Trent Reznor always was a perfectionist, laboring over his final mixes with a fine-tooth comb, a belabored process that inevitably led to long gaps between albums. About five years a piece, actually, a wait that was sustainable between his 1989 debut, Pretty Hate Machine, and his 1994 breakthrough, The Downward Spiral; a wait, considering the expectations, that was understandable between that record and its 1999 sequel, The Fragile; yet it was a wait that was a little bewildering and frustrating between that record and its ...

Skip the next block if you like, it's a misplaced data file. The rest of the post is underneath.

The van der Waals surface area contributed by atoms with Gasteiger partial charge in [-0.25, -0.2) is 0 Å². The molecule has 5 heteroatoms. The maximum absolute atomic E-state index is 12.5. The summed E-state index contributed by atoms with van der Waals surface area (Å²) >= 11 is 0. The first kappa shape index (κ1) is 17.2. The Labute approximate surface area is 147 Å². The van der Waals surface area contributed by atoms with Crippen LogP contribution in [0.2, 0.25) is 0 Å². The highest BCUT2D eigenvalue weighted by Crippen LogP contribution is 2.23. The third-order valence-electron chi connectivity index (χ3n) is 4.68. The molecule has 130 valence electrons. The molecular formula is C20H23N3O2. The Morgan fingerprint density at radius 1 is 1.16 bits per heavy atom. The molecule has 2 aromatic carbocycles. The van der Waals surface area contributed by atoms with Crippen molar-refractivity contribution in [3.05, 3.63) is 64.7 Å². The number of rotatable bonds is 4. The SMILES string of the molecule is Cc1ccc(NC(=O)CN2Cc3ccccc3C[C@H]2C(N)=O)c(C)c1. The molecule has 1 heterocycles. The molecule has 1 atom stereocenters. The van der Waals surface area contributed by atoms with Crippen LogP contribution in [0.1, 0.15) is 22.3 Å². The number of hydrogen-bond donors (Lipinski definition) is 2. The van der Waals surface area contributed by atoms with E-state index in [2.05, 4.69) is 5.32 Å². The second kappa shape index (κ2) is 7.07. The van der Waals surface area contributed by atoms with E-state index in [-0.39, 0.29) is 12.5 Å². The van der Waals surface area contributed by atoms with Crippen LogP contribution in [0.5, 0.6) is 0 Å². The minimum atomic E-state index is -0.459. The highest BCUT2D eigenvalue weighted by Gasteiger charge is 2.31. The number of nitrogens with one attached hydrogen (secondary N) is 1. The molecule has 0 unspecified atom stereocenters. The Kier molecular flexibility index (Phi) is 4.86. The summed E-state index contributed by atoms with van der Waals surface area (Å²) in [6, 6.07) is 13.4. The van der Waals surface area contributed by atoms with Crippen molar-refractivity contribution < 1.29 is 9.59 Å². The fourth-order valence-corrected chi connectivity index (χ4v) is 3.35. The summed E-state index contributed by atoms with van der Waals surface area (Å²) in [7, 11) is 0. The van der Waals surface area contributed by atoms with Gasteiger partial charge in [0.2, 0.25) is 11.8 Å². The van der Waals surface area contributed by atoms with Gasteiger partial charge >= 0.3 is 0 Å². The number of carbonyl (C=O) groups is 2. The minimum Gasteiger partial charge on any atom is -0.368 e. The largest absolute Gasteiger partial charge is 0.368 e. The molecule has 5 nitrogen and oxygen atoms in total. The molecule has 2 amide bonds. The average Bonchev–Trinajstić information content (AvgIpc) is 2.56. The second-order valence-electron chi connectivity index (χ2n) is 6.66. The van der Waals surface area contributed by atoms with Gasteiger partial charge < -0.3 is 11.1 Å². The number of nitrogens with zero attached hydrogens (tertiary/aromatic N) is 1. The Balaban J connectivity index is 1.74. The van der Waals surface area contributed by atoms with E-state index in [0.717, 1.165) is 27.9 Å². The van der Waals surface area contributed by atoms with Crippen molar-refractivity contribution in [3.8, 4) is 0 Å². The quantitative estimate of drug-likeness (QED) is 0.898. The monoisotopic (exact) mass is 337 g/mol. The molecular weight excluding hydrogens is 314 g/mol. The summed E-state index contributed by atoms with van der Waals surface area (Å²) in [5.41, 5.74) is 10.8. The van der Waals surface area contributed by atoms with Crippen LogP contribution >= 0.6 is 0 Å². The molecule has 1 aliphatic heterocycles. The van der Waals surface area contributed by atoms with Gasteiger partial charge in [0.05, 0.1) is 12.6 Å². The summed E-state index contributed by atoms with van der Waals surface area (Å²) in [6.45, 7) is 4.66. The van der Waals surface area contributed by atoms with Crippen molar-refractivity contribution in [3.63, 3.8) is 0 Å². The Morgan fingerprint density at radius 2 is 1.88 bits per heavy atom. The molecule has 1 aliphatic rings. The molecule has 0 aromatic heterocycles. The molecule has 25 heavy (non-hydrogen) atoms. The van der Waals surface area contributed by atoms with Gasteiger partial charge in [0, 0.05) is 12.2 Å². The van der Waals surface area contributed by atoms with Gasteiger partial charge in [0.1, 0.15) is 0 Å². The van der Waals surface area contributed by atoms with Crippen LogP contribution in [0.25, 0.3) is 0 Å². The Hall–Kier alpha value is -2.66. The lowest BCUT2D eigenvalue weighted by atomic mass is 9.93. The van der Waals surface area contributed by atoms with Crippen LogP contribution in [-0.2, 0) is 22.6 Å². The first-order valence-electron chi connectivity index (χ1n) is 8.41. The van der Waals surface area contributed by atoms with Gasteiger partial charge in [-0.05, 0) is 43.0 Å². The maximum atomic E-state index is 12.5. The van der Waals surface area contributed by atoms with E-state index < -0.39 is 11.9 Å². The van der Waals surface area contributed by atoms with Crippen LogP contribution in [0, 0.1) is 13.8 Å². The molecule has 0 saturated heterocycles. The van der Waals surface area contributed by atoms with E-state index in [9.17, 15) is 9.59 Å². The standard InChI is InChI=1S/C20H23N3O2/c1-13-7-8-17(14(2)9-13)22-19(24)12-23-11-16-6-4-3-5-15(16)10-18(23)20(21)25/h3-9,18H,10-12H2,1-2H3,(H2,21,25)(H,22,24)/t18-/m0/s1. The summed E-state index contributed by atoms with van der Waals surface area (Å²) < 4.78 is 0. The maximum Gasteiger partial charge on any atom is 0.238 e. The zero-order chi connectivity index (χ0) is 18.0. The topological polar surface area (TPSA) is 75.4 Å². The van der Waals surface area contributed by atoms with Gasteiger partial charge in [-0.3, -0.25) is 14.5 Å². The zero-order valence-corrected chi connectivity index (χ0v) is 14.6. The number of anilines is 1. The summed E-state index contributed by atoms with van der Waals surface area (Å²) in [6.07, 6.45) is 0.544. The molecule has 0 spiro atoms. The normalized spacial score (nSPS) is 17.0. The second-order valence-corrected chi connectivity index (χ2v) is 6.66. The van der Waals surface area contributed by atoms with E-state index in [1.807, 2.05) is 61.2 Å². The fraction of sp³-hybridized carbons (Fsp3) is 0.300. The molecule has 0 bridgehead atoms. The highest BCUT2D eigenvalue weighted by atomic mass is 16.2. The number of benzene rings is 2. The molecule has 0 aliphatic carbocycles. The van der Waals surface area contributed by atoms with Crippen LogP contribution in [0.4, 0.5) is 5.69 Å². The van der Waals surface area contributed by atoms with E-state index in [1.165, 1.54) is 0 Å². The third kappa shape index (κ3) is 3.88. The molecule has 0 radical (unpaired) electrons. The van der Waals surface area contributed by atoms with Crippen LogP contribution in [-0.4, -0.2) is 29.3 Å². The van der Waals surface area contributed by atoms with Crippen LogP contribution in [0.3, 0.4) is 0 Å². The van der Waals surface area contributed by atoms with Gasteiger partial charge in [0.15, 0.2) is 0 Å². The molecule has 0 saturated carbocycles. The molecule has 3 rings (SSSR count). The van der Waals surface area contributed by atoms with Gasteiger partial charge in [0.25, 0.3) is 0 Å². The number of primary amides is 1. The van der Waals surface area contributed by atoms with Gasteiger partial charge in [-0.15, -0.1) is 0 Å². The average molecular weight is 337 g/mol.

Trent Reznor always was a perfectionist, laboring over his final mixes with a fine-tooth comb, a belabored process that inevitably led to long gaps between albums. About five years a piece, actually, a wait that was sustainable between his 1989 debut, Pretty Hate Machine, and his 1994 breakthrough, The Downward Spiral; a wait, considering the expectations, that was understandable between that record and its 1999 sequel, The Fragile; yet it was a wait that was a little bewildering and frustrating between that record and its long-gestating follow-up, With Teeth. The Fragile was a grandiose, indulgent double album, dense enough to alienate fairweather fans while making advocates of those with enough time, patience, and fanaticism to listen to it repeatedly until it all made sense. It may not have pleased everybody, but it seemed like a record that necessitated half a decade to construct, and arrived with an appropriate sense of drama. That's not the case with With Teeth, which appeared in the spring of 2005 with the requisite deluge of press but without the sense of breathless anticipation that greeted The Fragile. Part of that was changing times -- fans who were 25 in 1999 were now 30 and weren't following pop music as closely -- but it's also true that the double-disc set whittled his audience down to its core, diminishing Nine Inch Nails' stature somewhat. They still had their cult and still won accolades from those convinced that artists who were important in 1995 were still important in 2005, but NIN seems not only out of step but diminished in 2005. Sure, Rick Rubin had Johnny Cash sing "Hurt," but Reznor's recordings seemed to have less impact on modern music than ever. His soundalikes vanished, his long-abandoned protégé Marilyn Manson turned the corner from self-parody to college lecturer, his romanticized goth morphed into Hot Topic stores and Evanescence. Not that any of this mattered one bit to Reznor. Instead of grabbing the gold ring when he had a chance in 1995, he squirreled himself away in his New Orleans house, recording obsessively, and according to some interviews conducted around the release of With Teeth, succumbing to alcohol addiction. He consciously turned away from stardom, along with anything happening in contemporary pop, so he could tinker in the studio. That lead to the obsessive, insular The Fragile, and that same impulse drives the sleek, streamlined, diamond-hard With Teeth.Quite frankly, this is the record that NIN should have released if Reznor had wanted to capitalize on the success of The Downward Spiral. It's loud and angry, doesn't skimp on hooks, and is heavy on both sexy robotic dance beats and crashing rock rhythms (some supplied by everybody's favorite drummer, Dave Grohl, but not that you'd know it from reading the CD; the chintzy packaging not only has no credits, it has no booklet) -- all things that made "Closer" an alt-rock classic. But for all the surface similarities to his past albums, there is a palpable difference in tone and approach on With Teeth. This is the work of a craftsman, a musician who meticulously assembles his work by layering details so densely, there's never a moment on the record where something isn't roiling under the surface, where something isn't added to the mix. He's good at this, though. With Teeth is an impressive achievement technically and the music is generally strong, yet there's a nagging problem -- namely, there's nothing new here. It's not that Reznor is recycling himself -- he's far too compulsive a craftsman for that -- but he's not pushing himself, either, preferring to work within the box he created himself ten years ago. Consequently, the music sounds as if it comfortably could have been released in 1996, the time when Reznor's style of music was at its popular peak. There's nothing wrong with that -- plenty of rock and pop musicians are craftsmen, working the same sound and finding interesting variations within it -- but there's something.
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